The Meaning of the Commons: Imagination and Solidarity

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Great talk by Law Professor Louis Wolcher. This is the first talk in a one day conference on part of The Law of the Commons Organized by the Seattle Chapter of the National Lawyers Guild Friday, March 13, 2009. Here is the programme.

The Pirate Bay Guilty of Helping Sharing People?

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The Swedish legal system – running errands of Hollywood and the recording industries – have decided that helping people to share their digital data across the Internet is illegal. They might be guilty in the eyes of a corrupt court of law and in the corporate press, but in my book they are fine people, caring and sharing. It is the new world against those of old who hold on to their power and money – accumulated through exploitation over centuries and generations.

In a landmark ruling, the Stockholm district court sentenced Gottfrid Svartholm Warg, Peter Sunde, Fredrik Neij and Carl Lundstrom to one year each in prison.

They were also ordered to pay damages of 30 million kronor ($3.6 million) to a series of entertainment companies, including Warner Bros, Sony Music Entertainment, EMI and Columbia Pictures.

The Pirate Bay provides a forum for its estimated 22 million users to download content through so-called torrent files. The site has become the entertainment industry’s enemy No. 1 after successful court actions against file-swapping sites such as Grokster and Kazaa.”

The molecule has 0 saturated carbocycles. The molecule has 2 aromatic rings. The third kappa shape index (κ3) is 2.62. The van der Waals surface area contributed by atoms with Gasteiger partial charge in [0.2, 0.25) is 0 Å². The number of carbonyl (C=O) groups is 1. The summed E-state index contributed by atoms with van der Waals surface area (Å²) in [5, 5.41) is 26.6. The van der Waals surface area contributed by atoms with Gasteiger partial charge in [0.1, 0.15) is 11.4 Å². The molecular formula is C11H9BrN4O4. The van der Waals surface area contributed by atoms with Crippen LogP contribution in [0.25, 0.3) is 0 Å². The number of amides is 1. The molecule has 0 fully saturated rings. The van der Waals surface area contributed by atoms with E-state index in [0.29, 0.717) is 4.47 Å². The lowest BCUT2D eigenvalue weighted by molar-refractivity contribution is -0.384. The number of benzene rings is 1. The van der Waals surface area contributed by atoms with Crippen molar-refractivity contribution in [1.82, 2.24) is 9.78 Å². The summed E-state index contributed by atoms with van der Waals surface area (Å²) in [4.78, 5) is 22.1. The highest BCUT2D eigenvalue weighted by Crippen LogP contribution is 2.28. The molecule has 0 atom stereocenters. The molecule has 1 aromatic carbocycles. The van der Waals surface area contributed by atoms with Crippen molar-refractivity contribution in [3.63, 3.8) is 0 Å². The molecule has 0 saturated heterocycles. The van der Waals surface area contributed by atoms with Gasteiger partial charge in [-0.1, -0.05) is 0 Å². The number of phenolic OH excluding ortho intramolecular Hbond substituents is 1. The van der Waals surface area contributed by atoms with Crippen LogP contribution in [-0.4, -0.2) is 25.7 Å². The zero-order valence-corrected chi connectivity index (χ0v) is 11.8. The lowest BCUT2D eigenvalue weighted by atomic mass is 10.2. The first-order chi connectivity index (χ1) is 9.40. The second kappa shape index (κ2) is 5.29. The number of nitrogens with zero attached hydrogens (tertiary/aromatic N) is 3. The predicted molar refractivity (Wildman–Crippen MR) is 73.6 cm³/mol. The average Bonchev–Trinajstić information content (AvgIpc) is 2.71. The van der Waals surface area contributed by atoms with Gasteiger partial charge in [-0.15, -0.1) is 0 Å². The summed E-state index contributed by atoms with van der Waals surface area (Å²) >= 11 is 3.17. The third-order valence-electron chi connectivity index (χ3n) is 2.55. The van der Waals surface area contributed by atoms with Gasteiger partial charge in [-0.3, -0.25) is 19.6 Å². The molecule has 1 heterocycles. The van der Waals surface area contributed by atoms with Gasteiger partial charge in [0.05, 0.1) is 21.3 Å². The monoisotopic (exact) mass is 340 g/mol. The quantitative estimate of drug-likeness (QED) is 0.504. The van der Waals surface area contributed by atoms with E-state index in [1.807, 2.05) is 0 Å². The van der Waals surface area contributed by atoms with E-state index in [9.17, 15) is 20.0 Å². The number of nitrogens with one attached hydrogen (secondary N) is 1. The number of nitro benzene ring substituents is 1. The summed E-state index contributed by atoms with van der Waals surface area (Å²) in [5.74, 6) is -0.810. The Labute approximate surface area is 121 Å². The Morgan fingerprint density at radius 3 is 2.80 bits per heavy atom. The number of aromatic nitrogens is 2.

– more here from a Wired blog (see also BBC) as well as Alan Toner’s two extensive commentaries [1/2].

“The Pirate Bay founders got their start in Sweden, a country that once was considered a bastion of piracy. The trial changed that image, along with a new law that took effect April 1 that allows content owners to force internet service providers to reveal subscriber data in piracy investigations.

The defendants, though, say their servers are scattered throughout the world– hidden out of reach of the Swedish authorities.

One minute after the judgment was public Friday, Sweden’s Pirate Party issued a press release claiming: “The verdict is our ticket to the EU Parliament”, referring to the election that takes place in the beginning of June.

The party’s top candidate, Christian Engström, comments: “Sweden has now outlawed one of our most successful ambassadors. We have long been a leading IT nation but with these kind of actions we will be left behind and become dependent on other nations’ arbitrary views”.”

God forbid that people should use the new technologies – Imagine if people had just started printing pamphlets and bibles and things like that, just because the printing press has been invented?!?! Or started to make use of the photographic lense to produce cultural artifacts?!?! That could have led to thriving economies, such as news corporations, movie and music recording industries – Oh, hold on – that DID happen?!?! But this is as far as we go, it seems. The conservative, capitalist shareholders and their lawyers have decided that we have reached the end. They are now – as enemies of progress, sharing and community – legitimate targets for political action by any decent means necessary.

However, they are not sent off to do hard time just yet. The Guardian writes:

A Stockholm court found the four defendants guilty of making 33 specific files accessible for illegal sharing through The Pirate Bay, which means they will have to pay compensation to 17 different music and media companies including Sony BMG, Universal, EMI, Warner, MGM and 20th Century Fox.